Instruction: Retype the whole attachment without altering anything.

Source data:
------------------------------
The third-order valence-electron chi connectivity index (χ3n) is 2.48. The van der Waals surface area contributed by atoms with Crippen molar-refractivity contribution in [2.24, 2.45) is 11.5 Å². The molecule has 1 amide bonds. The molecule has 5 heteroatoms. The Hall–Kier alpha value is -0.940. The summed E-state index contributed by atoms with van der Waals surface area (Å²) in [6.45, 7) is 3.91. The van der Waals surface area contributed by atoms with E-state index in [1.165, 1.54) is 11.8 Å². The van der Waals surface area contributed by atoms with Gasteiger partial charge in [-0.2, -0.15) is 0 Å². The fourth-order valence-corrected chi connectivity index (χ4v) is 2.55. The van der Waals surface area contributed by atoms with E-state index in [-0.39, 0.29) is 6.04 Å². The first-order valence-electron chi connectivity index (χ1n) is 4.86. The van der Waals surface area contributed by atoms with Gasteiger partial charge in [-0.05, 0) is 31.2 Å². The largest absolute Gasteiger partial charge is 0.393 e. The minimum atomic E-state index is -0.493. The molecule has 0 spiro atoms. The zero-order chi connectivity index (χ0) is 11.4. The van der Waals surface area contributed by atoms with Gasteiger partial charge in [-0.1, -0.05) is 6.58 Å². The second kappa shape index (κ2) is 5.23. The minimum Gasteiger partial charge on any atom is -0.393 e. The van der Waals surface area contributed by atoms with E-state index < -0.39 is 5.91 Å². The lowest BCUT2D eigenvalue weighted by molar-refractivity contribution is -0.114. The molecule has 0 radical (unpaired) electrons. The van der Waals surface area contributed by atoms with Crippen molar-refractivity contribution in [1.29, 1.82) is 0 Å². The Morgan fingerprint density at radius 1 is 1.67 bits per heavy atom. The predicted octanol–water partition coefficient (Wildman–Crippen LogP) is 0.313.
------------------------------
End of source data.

The third-order valence-electron chi connectivity index (χ3n) is 2.48. The van der Waals surface area contributed by atoms with Crippen molar-refractivity contribution in [2.24, 2.45) is 11.5 Å². The molecule has 1 amide bonds. The molecule has 5 heteroatoms. The Hall–Kier alpha value is -0.940. The summed E-state index contributed by atoms with van der Waals surface area (Å²) in [6.45, 7) is 3.91. The van der Waals surface area contributed by atoms with E-state index in [1.165, 1.54) is 11.8 Å². The van der Waals surface area contributed by atoms with Gasteiger partial charge in [-0.2, -0.15) is 0 Å². The fourth-order valence-corrected chi connectivity index (χ4v) is 2.55. The van der Waals surface area contributed by atoms with E-state index in [-0.39, 0.29) is 6.04 Å². The first-order valence-electron chi connectivity index (χ1n) is 4.86. The van der Waals surface area contributed by atoms with Gasteiger partial charge in [-0.05, 0) is 31.2 Å². The largest absolute Gasteiger partial charge is 0.393 e. The minimum atomic E-state index is -0.493. The molecule has 0 spiro atoms. The zero-order chi connectivity index (χ0) is 11.4. The van der Waals surface area contributed by atoms with Gasteiger partial charge in [-0.1, -0.05) is 6.58 Å². The second kappa shape index (κ2) is 5.23. The minimum Gasteiger partial charge on any atom is -0.393 e. The van der Waals surface area contributed by atoms with E-state index < -0.39 is 5.91 Å². The lowest BCUT2D eigenvalue weighted by molar-refractivity contribution is -0.114. The molecule has 0 radical (unpaired) electrons. The van der Waals surface area contributed by atoms with Crippen molar-refractivity contribution in [1.29, 1.82) is 0 Å². The Morgan fingerprint density at radius 1 is 1.67 bits per heavy atom. The predicted octanol–water partition coefficient (Wildman–Crippen LogP) is 0.313.